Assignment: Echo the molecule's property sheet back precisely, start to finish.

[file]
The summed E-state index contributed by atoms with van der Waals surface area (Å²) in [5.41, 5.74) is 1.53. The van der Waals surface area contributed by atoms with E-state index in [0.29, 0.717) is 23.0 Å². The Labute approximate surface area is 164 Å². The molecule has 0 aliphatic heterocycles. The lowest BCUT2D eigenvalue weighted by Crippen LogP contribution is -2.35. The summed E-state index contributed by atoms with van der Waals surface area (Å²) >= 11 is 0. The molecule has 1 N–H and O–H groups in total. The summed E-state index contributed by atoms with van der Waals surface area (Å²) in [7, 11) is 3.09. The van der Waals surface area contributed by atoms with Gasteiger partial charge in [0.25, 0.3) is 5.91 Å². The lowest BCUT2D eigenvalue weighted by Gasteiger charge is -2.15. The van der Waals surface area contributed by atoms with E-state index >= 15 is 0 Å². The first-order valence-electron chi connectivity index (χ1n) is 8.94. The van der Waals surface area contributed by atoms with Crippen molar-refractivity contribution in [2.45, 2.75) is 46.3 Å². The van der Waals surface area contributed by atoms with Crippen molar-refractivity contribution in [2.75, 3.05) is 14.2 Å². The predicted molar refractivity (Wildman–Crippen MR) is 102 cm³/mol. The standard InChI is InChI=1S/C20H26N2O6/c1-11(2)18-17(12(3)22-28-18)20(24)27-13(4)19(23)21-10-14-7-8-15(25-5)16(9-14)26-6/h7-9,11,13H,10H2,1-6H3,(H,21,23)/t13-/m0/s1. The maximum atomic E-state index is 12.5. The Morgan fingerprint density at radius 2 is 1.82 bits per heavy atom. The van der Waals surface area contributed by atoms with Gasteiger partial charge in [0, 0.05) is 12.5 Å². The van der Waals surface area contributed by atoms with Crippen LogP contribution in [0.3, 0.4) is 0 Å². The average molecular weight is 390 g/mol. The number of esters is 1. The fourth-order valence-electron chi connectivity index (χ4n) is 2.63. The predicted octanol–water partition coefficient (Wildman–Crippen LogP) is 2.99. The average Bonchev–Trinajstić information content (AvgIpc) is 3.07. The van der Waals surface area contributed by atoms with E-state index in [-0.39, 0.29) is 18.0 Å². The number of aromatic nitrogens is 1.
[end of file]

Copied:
The summed E-state index contributed by atoms with van der Waals surface area (Å²) in [5.41, 5.74) is 1.53. The van der Waals surface area contributed by atoms with E-state index in [0.29, 0.717) is 23.0 Å². The Labute approximate surface area is 164 Å². The molecule has 0 aliphatic heterocycles. The lowest BCUT2D eigenvalue weighted by Crippen LogP contribution is -2.35. The summed E-state index contributed by atoms with van der Waals surface area (Å²) >= 11 is 0. The molecule has 1 N–H and O–H groups in total. The summed E-state index contributed by atoms with van der Waals surface area (Å²) in [7, 11) is 3.09. The van der Waals surface area contributed by atoms with Gasteiger partial charge in [0.25, 0.3) is 5.91 Å². The lowest BCUT2D eigenvalue weighted by Gasteiger charge is -2.15. The van der Waals surface area contributed by atoms with E-state index >= 15 is 0 Å². The first-order valence-electron chi connectivity index (χ1n) is 8.94. The van der Waals surface area contributed by atoms with Crippen molar-refractivity contribution in [2.45, 2.75) is 46.3 Å². The van der Waals surface area contributed by atoms with Crippen molar-refractivity contribution in [2.75, 3.05) is 14.2 Å². The predicted molar refractivity (Wildman–Crippen MR) is 102 cm³/mol. The standard InChI is InChI=1S/C20H26N2O6/c1-11(2)18-17(12(3)22-28-18)20(24)27-13(4)19(23)21-10-14-7-8-15(25-5)16(9-14)26-6/h7-9,11,13H,10H2,1-6H3,(H,21,23)/t13-/m0/s1. The maximum atomic E-state index is 12.5. The Morgan fingerprint density at radius 2 is 1.82 bits per heavy atom. The van der Waals surface area contributed by atoms with Gasteiger partial charge in [0, 0.05) is 12.5 Å². The van der Waals surface area contributed by atoms with Crippen LogP contribution in [0.3, 0.4) is 0 Å². The average molecular weight is 390 g/mol. The number of esters is 1. The fourth-order valence-electron chi connectivity index (χ4n) is 2.63. The predicted octanol–water partition coefficient (Wildman–Crippen LogP) is 2.99. The average Bonchev–Trinajstić information content (AvgIpc) is 3.07. The van der Waals surface area contributed by atoms with E-state index in [-0.39, 0.29) is 18.0 Å². The number of aromatic nitrogens is 1.